A potential obstacle to the suit is the statute of limitations. In New York, plaintiffs typically have two years to file a wrongful death suit. Crump, who has made a name for himself representing people in high profile cases of alleged injustice, explained that he plans to argue the revelations uncovered by the district attorney’s investigation showed the government was “intentionally hiding the evidence,” and that the discovery had effectively reset that clock. 

“We’re arguing that, because of fraudulent concealment … you cannot say you should have brought it two years after he was assassinated,” Crump said. 

Crump said it “will be up to a judge and a jury” to decide whether to give Malcolm X’s family a “day in court” on this basis. 

This isn’t Crump’s first time taking on a historical case from the Civil Rights Era. In 2021, Crump announced that he was working with the family of Henrietta Lacks, a woman whose tissue samples were taken without her consent and later used extensively in medical research, to seek compensation from pharmaceutical companies that profited from her body. Litigation related to that matter is ongoing. While Crump described Malcolm X’s case as a “unique situation” due to the “window” that he feels was created by the new investigation, he indicated he is considering taking up other cases from the era. 

“There may be a few more that I’ll look at, but obviously, the law is what it is,” Crump said. “It’s very difficult to get past statutes of limitations and technicalities.”

Crump, who has become a prominent figure in the Black Lives Matter movement, suggested he feels obligated to pursue justice for a prior generation of activists. 

“Shame on us if we don’t use our influence when it matters most,” said Crump. “Since I’ve been blessed with this influence, I’m going to do everything in my power to push the line every chance I get.”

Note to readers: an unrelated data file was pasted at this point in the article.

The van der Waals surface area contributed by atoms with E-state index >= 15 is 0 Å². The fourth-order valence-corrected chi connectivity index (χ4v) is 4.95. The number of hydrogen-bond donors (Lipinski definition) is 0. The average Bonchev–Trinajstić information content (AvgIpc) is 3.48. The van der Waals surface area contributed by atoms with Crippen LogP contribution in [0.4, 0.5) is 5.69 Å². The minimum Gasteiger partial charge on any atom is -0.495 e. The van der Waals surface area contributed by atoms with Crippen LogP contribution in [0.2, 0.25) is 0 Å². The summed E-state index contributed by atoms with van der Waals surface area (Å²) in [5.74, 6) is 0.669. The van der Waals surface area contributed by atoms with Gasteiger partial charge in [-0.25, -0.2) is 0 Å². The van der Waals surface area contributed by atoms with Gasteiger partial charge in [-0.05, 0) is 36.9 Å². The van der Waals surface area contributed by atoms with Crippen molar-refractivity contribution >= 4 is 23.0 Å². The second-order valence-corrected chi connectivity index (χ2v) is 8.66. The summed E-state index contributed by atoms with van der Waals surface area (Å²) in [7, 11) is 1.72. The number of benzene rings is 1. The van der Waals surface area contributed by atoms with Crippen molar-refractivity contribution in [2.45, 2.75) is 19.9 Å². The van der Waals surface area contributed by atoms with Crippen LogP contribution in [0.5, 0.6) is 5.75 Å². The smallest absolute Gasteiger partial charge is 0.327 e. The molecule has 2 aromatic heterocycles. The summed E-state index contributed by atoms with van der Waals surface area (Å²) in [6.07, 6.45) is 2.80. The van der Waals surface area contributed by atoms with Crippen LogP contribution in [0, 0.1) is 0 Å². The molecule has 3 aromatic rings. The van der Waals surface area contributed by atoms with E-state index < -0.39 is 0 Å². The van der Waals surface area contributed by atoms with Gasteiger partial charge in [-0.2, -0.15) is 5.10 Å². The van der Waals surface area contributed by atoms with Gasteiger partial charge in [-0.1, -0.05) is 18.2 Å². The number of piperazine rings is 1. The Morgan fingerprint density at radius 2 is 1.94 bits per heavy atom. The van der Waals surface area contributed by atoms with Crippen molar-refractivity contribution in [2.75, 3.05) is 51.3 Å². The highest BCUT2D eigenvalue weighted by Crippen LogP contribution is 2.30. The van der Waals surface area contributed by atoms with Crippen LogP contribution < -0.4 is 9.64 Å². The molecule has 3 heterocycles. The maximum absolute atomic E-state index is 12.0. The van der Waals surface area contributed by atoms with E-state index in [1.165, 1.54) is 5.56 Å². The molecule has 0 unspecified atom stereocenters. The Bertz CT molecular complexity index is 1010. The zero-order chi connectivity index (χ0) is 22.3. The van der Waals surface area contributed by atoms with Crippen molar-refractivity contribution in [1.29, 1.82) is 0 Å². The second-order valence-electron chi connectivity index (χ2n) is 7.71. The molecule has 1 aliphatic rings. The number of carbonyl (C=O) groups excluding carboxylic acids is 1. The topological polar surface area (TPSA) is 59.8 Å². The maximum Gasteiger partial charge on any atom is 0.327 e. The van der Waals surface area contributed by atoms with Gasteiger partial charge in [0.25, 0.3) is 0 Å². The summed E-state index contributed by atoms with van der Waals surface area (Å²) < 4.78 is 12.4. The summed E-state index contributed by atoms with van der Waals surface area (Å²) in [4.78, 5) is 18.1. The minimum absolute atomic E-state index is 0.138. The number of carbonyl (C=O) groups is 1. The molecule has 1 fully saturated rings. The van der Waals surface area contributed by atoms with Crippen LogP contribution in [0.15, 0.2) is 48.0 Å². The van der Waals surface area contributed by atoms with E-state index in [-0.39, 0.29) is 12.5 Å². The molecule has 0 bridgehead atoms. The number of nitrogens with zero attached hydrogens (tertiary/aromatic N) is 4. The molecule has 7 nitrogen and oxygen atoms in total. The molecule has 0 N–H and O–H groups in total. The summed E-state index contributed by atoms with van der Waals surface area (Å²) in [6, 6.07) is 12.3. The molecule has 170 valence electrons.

Crump’s wrongful death suit comes after a half century of pain and questions for Malcolm X’s daughters. The attorney, who has received threats related to his own work on controversial cases, said the situation made him think of his own daughter.  

“You wouldn’t be human if it didn’t,” Crump said. “I think about the torment these daughters must have endured living with this heavy burden of watching their father be shot 21 times and then always wanting justice, but justice always being out of their reach,” Crump said. “It is insult on top of injury. A, and so, you think about all children, and we’ve made these choices and by circumstance they also have to live with all of these critical things that happen when your father or your mother stands up for civil and human rights.”

Crump indicated the connection he sees between his own family and Malcolm X’s was pushing him as he worked on the suit. 

“I would never want my children to have to endure what Malcolm’s children had to endure, but we know every day that it’s a possibility,” Crump said, adding, “That makes me want to fight even harder to get justice for Malcolm’s daughters.” 

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Notable Replies

  1. In his conversation with TPM, Crump declined to elaborate on his theory of the case.

    “I can’t show my hand like that, but it’s all going to come out,” he said.

    Isn’t this the same argument proposed by the 2020 election deniers for all the rampant voter fraud they swear they have proof of, but has never materialized?

  2. He ain’t got shit.

  3. “Crump said it “will be up to a judge and a jury” to decide whether to give Malcolm X’s family a “day in court” on this basis”

    To the extent he would have a court impose liability on the United States - as he has said he plans to do - the Federal Tort Claims Act is problematic since, generally, cases brought under it are tried to the court, not a jury. Also, the statute of limitations is interpreted strictly (there was a 5-4 SCOTUS decision in IIRC, 2015 holding that it is subject to an equitable tolling, but that may be addressed to a feature of the law not in play here).

    To be clear: per an exchange with another Hiver a few days ago: I would say the Shabazz family has been treated horribly by one or more actors, but recent high-profile episodes should caution us to consider carefully whether there is a realistic pathway for redress.